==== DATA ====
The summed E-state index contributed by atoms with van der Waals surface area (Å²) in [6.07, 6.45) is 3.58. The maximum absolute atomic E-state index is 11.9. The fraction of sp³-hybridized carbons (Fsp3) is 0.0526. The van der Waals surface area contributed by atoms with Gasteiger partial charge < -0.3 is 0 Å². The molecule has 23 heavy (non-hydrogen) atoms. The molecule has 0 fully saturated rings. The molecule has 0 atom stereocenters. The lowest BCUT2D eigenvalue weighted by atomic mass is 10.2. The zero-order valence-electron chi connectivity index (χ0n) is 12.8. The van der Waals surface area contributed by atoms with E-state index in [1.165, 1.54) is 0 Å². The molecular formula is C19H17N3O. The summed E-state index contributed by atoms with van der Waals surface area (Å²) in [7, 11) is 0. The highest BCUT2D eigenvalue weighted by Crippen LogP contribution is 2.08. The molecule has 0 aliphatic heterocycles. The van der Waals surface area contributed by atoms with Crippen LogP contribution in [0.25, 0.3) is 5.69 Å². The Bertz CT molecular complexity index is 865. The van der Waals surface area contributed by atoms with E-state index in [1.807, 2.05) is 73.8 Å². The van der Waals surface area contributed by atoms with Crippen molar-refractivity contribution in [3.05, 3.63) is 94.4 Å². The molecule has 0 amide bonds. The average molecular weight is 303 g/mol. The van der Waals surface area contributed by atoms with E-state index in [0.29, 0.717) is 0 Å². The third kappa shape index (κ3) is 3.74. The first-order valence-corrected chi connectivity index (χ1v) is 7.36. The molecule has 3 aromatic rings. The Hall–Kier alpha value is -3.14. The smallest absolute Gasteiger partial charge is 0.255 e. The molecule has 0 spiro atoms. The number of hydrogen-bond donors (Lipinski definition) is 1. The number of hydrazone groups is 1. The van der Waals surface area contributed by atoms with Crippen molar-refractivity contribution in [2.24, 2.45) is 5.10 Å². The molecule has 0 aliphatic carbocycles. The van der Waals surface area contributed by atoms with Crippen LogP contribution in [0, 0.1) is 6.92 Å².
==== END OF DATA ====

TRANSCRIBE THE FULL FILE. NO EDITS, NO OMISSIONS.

The summed E-state index contributed by atoms with van der Waals surface area (Å²) in [6.07, 6.45) is 3.58. The maximum absolute atomic E-state index is 11.9. The fraction of sp³-hybridized carbons (Fsp3) is 0.0526. The van der Waals surface area contributed by atoms with Gasteiger partial charge < -0.3 is 0 Å². The molecule has 23 heavy (non-hydrogen) atoms. The molecule has 0 fully saturated rings. The molecule has 0 atom stereocenters. The lowest BCUT2D eigenvalue weighted by atomic mass is 10.2. The zero-order valence-electron chi connectivity index (χ0n) is 12.8. The van der Waals surface area contributed by atoms with E-state index in [1.165, 1.54) is 0 Å². The molecular formula is C19H17N3O. The summed E-state index contributed by atoms with van der Waals surface area (Å²) in [7, 11) is 0. The highest BCUT2D eigenvalue weighted by Crippen LogP contribution is 2.08. The molecule has 0 aliphatic heterocycles. The van der Waals surface area contributed by atoms with Crippen LogP contribution in [0.25, 0.3) is 5.69 Å². The Bertz CT molecular complexity index is 865. The van der Waals surface area contributed by atoms with E-state index in [1.807, 2.05) is 73.8 Å². The van der Waals surface area contributed by atoms with Crippen molar-refractivity contribution in [3.05, 3.63) is 94.4 Å². The molecule has 0 amide bonds. The average molecular weight is 303 g/mol. The van der Waals surface area contributed by atoms with E-state index in [0.29, 0.717) is 0 Å². The third kappa shape index (κ3) is 3.74. The first-order valence-corrected chi connectivity index (χ1v) is 7.36. The molecule has 3 aromatic rings. The Hall–Kier alpha value is -3.14. The smallest absolute Gasteiger partial charge is 0.255 e. The molecule has 0 spiro atoms. The number of hydrogen-bond donors (Lipinski definition) is 1. The number of hydrazone groups is 1. The van der Waals surface area contributed by atoms with Crippen molar-refractivity contribution in [2.24, 2.45) is 5.10 Å². The molecule has 0 aliphatic carbocycles. The van der Waals surface area contributed by atoms with Crippen LogP contribution in [0, 0.1) is 6.92 Å².